No, that’s not, that’s not what we do when when we talk to people about renting when our apartments or our single family houses because we have a lot of those as well. What we’re saying is, you’ve already made a decision that you want to look at renting one of our community in one of our communities. So let’s show you what we have. So what I’m talking about is a decision that you that you make long before you start visiting places too, that you may want to rent, or you may want to buy. So we’re not talking people about the rent versus buy decision, we’re just saying, we’ve got something that we think is pretty good, we’re not in a luxury space. We were we build and rent what we call middle market class A. So we’re not an elderly housing, not that we won’t rent to elderly people. It’s just not who we’ve developed for. We’re not in student housing, same thing. It’s not that we wrote on rent to students, it’s not least developed, or we’ve developed for younger households made it a habit gets maybe they don’t get have kids, they’re employed, they’re looking for a good place to live that, that that represents a good way to use their money. And once they talk, they’re talking to us, they’ve already gone through that part of the decision.

Andrew Brill 21:35
So talk to me about the housing market right now we’re where are we? You know, I know that there’s people say, Well, you know, I, my the interest rates are up, so I have to sell at a lower price I don’t want to sell then there’s people who well, the interest rates are up, I don’t want to buy because I’m going to have to pay more for my mortgage. Where is the housing market right now?

Brad Case 21:53
Well, houses are extraordinarily expensive right now, the good thing is that incomes have grown strongly, too. So. So we talk about our housing affordability crisis. Honestly, housing is always difficult. It’s always such a big piece of your overalls. So we’re not really in a crisis. In that sense. I don’t want people to think I don’t care about how hard it is to afford housing. It’s always hard to afford. But what happened during the pandemic, was a big increase in the number of people who moved out of their fraternity brothers and sorority sisters shared out, they moved out of their parents basement, they said I want my own place. And so what we you know, what we call that is an increase in that headship rate, the number of adults who are heading up their own household rather than in a household with somebody with somebody else, whether it’s friends, or parents or whatever. And so that is increased demand for housing across the board. And so when we look at how expensive housing is, that’s the biggest reason is that lots and lots of people have wanted to move out and get their own housing, whether it’s buying a place, or more likely signing their first lease. And going forward, what has happened as a result is that there’s been a big increase in the number of housing units that are being built, both for buyers and for renters. So during the pandemic, the first thing that happened when people started moving out of their, you know, their housing with their fraternity brothers, is that rents went up, rents have now come down again, house prices have not. So renting the price of renting has become a lot more reasonable now than the price of owning. But on both on the owner side, and on the renter side, there’s a lot of new construction. And that’s going to make housing a little bit more affordable across the board, you really should be should be looking at the price of houses, not the mortgage rate on houses. And you should be looking at the price that you pay when you when you sign a new lease. And as you said, that is no longer has no longer increased dramatically, whereas house prices have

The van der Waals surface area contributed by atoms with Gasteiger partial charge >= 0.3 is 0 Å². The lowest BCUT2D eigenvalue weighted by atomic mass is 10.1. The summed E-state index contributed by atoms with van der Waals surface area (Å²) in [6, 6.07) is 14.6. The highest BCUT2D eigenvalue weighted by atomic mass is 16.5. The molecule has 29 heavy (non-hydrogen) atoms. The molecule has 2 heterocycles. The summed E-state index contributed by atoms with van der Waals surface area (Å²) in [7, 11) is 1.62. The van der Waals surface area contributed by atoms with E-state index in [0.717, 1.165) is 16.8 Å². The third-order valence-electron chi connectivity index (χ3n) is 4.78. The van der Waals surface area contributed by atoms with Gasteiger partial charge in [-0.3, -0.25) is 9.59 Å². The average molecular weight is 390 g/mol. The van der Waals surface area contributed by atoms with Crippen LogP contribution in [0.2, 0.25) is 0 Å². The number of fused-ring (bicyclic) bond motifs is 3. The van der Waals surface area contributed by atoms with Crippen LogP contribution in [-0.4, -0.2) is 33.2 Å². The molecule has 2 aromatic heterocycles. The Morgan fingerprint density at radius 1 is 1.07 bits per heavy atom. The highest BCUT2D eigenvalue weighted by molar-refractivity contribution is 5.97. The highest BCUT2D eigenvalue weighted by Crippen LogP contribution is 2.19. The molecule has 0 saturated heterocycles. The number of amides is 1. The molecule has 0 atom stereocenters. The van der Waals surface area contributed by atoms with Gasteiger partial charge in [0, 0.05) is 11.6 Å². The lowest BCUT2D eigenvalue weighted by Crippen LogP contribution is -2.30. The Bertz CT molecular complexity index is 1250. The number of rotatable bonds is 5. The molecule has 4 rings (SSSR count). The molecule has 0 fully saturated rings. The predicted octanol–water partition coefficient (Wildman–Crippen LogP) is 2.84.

Andrew Brill 24:14
new home sales just came out. And they were obviously lower than what was expected. What did we read into that?

Brad Case 24:22
So I actually read it, it’s pretty good. I I worry about the state of the overall economy. And one of the things that I was concerned might really tank the overall economy is a continued growth in New Home Sales. Before this latest report on a new home on housing sales, it was looking a lot like 2005 2006 Before that big mortgage market meltdown. And so, so the fact that the data came in a little bit stronger as you note it was good news to me. Uh, so I, I think that what it’s telling us is that we’re in a more normal market situation. People shouldn’t be panicking when they make their housing decisions. Whether it’s about homeownership or about renting, it looks as though the economy is still on solid footing. And as far as I can tell, will be for a good long time. So that’s very good.

Andrew Brill 25:23